The gang at Prestige Motorsports in North Carolina have been featured in these pages before, and they’re back with an interesting comparison on a dual-quad versus individual-runner intake design on a sweet 572 stroker Hemi engine.
The engine is based around an Indy aluminum engine block and a brand-new set of Edelbrock Victor Jr. CNC-machined cylinder heads with 2.320-inch intake and 1.940-inch exhaust valves. Inside, there is a 4340 forged steel crankshaft and connecting rods to go along with a set of custom JE pistons and piston rings. The engine has been set at a street-friendly 10.5:1 compression ratio. To control the valvetrain, they’ve also selected a custom-grind camshaft built to their specifications, along with roller lifters from Comp Cams.
The engine in as-delivered form, complete with March Performance serpentine drive system, Milodon oil pan and MSD Pro-Billet distributor.
Initially, the engine was set up with a pair of Edelbrock carburetors and one of Indy’s Mod Man dual-quad intake manifolds, and for the second half of the testing, they installed one of Hilborn Injection‘s 8-Stack EFI units complete with Holley HP engine management system.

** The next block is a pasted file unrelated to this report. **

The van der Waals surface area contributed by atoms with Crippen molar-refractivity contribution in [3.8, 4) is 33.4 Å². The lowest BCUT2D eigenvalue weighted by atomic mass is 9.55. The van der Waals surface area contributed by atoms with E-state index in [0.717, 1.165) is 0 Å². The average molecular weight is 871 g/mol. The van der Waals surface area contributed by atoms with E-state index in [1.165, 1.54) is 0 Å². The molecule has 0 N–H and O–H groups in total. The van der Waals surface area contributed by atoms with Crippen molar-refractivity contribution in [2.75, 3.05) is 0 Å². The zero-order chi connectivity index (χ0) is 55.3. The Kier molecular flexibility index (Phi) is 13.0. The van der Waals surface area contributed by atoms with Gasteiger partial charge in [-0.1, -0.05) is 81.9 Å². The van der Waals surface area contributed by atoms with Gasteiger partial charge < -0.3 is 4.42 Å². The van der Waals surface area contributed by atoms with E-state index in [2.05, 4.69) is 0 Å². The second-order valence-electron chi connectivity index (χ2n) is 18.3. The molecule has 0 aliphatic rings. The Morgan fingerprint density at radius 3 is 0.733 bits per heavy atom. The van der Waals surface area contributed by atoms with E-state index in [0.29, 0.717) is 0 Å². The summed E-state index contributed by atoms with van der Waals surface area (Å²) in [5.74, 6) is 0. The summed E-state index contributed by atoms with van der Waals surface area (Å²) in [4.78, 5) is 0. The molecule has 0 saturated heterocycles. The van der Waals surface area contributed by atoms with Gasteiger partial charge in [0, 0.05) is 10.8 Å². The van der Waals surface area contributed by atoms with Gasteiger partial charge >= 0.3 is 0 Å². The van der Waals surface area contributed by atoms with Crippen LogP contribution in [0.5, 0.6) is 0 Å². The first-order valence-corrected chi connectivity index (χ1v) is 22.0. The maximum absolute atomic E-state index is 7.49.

The comparison of the two different styles of induction was done for research purposes, according to engine builder Lloyd McCleary, Sr.
“We were trying to learn more about how the combination works, as this was our first time with the Hilborn injection on the Hemi. We wanted to baseline the engine first with a setup we were familiar with, and then put the injection on top to confirm its performance,” he explains.
Dual quads on the left, Hilborn's 8-Stack on the right. From the very beginning of the test, the Hilborn system is up 31.3 hp at 4,700 rpm along with 35.1 lb-ft torque. It's interesting to note that the injection peaks at 5,700 rpm with 703.1 hp, while the dual quads peak at 5,900 rpm with 693.1 hp. The torque gains under the curve with the 8-Stack are immense and should provide a much more street-friendly powerplant.
Stacks rule, don’t you agree?
Their research found that the Hilborn Individual Runner EFI system was capable of achieving higher performance than the dual-quad Edelbrock carburetor/Indy Mod Man manifold package on this particular engine combination.